The descendants of Abraham had almost completely lost their knowledge of God and His ways. They no longer had an understanding of the principles and promises of God revealed in the Abrahamic covenant; they had no true conception of the holiness of God or of their own sinfulness. They did not realize their need of a Savior or of their own inability to obey God’s laws in their own strength. They were conditioned to believe that the practices of the land they lived in were perfectly acceptable, even righteous, and justified in their own eyes. They had no experiential knowledge of Him that would create trust and loyalty in them. God had to teach them His ways and who He was all over again.
In their bondage the people had to a great extent lost the knowledge of God and the principles of the Abrahamic covenant. In delivering them for Egypt, God sought to reveal to them His power and His mercy, that they might be led to love and trust Him. He brought them down to the Red Sea – where, pursued by the Egyptians, escape seemed impossible – that they might realize their utter helplessness, and their need of divine aid; and then he wrought deliverance for them. Thus they were filled with love and gratitude to God and with confidence in His power to help them. He had bound them to Himself as their deliverer from temporal bondage.
But there was a still greater truth to be impressed upon their minds. Living in the midst of idolatry and corruption, they had no true conception of the holiness of God, of the exceeding sinfulness of their own hearts, their utter inability in themselves to render obedience to God’s law, and their need of a Saviour. All this they must be taught.
Even the civil laws of the heathen lands they lived in were completely ingrained into the Israelites’ way of thinking and sense of justice. They had been slaves for many generations of years and were conditioned to obey or be punished. They were ruled by fear, serving out of compulsion. They were used to being ruled by human laws with human penalties, with the predominate code of the law being the Code of Hammurabi instituted by the Babylonian king of centuries past. Therefore, the Israelites chose their own system of civil law early in their freedom when Moses’ father-in-law, Jethro, advised him to put into effect a legal code with additional judges to help judge the issues of the people.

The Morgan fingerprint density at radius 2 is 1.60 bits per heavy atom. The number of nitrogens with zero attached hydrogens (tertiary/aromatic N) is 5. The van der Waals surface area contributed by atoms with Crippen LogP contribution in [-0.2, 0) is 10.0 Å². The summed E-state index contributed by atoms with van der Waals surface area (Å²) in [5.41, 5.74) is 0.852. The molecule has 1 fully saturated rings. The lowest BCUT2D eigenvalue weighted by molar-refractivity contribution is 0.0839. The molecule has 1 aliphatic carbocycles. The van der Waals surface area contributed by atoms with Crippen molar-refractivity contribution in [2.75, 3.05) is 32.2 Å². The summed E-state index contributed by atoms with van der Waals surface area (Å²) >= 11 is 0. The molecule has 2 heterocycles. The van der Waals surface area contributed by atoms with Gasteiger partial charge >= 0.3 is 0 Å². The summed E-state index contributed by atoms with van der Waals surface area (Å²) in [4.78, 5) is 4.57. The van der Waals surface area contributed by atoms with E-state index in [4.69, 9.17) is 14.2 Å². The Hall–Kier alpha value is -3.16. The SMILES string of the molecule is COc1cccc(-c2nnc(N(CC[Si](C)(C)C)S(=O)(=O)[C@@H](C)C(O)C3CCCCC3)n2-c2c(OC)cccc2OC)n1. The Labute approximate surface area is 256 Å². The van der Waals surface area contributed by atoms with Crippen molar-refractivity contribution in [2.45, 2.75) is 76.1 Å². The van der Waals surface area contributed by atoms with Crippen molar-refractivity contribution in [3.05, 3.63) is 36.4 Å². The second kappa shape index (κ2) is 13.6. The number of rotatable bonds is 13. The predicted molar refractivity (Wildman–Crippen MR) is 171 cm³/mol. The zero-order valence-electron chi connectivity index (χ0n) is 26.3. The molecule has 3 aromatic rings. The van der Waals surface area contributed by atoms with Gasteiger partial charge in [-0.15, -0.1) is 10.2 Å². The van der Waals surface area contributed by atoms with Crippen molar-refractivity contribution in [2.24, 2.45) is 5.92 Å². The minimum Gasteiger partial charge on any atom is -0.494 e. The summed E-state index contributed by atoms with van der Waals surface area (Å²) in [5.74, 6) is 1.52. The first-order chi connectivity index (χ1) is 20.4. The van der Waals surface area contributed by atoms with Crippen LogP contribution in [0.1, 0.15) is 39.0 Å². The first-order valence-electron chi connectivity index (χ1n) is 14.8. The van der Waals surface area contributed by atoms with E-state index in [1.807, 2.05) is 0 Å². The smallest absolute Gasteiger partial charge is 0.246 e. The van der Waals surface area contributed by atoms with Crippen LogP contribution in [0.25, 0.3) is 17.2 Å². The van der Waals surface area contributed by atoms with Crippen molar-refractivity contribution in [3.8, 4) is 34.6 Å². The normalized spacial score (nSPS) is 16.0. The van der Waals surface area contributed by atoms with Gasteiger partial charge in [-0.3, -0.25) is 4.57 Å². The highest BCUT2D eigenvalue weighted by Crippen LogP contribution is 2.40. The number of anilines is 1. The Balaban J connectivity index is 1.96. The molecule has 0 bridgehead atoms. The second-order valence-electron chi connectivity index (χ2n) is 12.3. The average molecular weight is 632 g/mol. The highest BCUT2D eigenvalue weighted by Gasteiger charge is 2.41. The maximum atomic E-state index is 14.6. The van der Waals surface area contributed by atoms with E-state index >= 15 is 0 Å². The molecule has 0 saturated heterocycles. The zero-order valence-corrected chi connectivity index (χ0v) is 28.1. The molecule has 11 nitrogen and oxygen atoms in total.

And you shall teach them the statues and the laws, and show them the way in which they must walk and the work they must do, moreover you shall select from all the people able men, such as fear God, men of truth, hating covetousness; and place such over them to be rulers of thousands, rulers of hundreds, rulers of fifties, and rulers of tens (Exodus 18:20, 21).
Because of the people’s action of taking on their own civil law system, God had to react by introducing them to system of civil law designed to begin leading them back to the principles of His kingdom. These laws incorporated higher levels of morality than any other laws to which they had already been exposed. They were designed to progressively lead them back to God’s ideal of righteousness and point them to Christ. He gave these to Moses at the same time as He gave the Ten Commandments. The Ten Commandments outlined principles of righteousness and the judgments expanded these principles into practical application. These laws had to allow for their freedom of choice and had to be given in relation to what the people were able to bear. Taking into consideration their current level of morality and all their cultural biases and influences. His great task in this was to direct the people to a higher morality and to advance them in righteousness and knowledge of Him without interfering with the freedom of choice.